There are two additional areas where a correction of texts directly concerns problems of preprocessing and annotation: OCR errors and spelling variation. We discuss these areas as directly related to language variation in a corpus.

The consensus for dealing with OCR errors seems to be the following: if noise that alters texts is ‘moderate’ and uniform across a given corpus, it can be ignored. This can save a lot of resources by making perfectly proofread OCR texts unnecessary. Research that simulates uniform OCR errors shows that authorship attribution scenarios, for instance, can handle up to 20-30% of global erroneous characters without losing too much of classification strength (Eder 2013). This finding also holds for recognized handwriting, making noisy HTR output viable for attribution studies (Franzini et al. 2018). The role of heterogeneous noise, however, is understood poorly. It can be a significant ‘invisible’ problem when texts are coming from large digital libraries and collections (e.g. Google books, Gutenberg, Gallica), since OCR quality may differ for different images, book formats, typesets, print quality. Even with comparable OCR frameworks, noise might be not uniform. In addition, in scenarios other than authorship attribution, noisy data is likely to be more of an issue.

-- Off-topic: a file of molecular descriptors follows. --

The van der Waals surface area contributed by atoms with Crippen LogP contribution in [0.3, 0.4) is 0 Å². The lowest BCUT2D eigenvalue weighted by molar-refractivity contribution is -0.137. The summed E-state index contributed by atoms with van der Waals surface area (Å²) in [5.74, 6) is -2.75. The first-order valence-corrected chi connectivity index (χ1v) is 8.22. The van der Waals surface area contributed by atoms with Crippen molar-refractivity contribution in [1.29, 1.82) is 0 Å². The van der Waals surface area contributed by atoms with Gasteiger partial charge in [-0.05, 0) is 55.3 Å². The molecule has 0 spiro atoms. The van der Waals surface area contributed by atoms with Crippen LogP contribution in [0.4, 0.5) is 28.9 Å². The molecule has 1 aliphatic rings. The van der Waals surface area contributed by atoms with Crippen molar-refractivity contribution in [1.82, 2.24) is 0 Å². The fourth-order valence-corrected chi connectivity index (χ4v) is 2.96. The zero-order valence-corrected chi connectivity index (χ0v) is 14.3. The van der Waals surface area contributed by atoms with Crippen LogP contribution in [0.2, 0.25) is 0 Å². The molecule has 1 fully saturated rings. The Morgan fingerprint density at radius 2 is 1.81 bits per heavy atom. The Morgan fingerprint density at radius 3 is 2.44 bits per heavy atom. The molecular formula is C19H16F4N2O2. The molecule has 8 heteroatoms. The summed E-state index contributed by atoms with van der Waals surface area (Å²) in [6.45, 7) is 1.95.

Spelling normalization becomes a larger problem for Western texts the further we go back in time from the 19-20th century sources that largely had standardized grammar, spelling and typographic conventions. It is common to account for major orthographic variation (e.g. Umlauts in German and the long s in Latin-based orthographies Rebora et al. (2018), or pre-1917 Cyrillic). In Medieval manuscript sources, the regional and individual variation in orthography dramatically increases. The problem is vividly illustrated in a study by Kestemont, Moens, and Deploige (2013) that makes a lot of effort to normalize 12th century Latin texts by lemmatizing, isolating clitics, splitting contractions and generating possible spellings of words to catch their outside-dictionary occurrences. At the same time, spelling normalization becomes less relevant with modern fiction, where dialectal and regional variation is seen as a conscious authorial choice and is left untouched for the analysis (Gladwin, Lavin, and Look 2015).

2.3 Data Preparation

2.3.1 Segmentation: tokens and sentences

Tokenization and segmentation are steps performed in the earlier stages of most text analyses. It is normally a fast process done using deterministic algorithms (e.g. Bird, Klein, and Loper 2009) to establish token and sentence boundaries (Grefenstette 1999).

Some examples of commonly used tokenizers are OpenNLP, spaCy and TreeTagger (Schmidt 1994). Understanding (and customizing) the segmentation process is opportune when choosing a tokenizer, as they might vary on how they account for multiword expressions and ambiguous separators, for example. Inexact tokenization can negatively affect later processes and applications with the corpus. For instance, running a dependency parser on a badly tokenized sequence may yield errors beyond the span of the problematic token or sentence.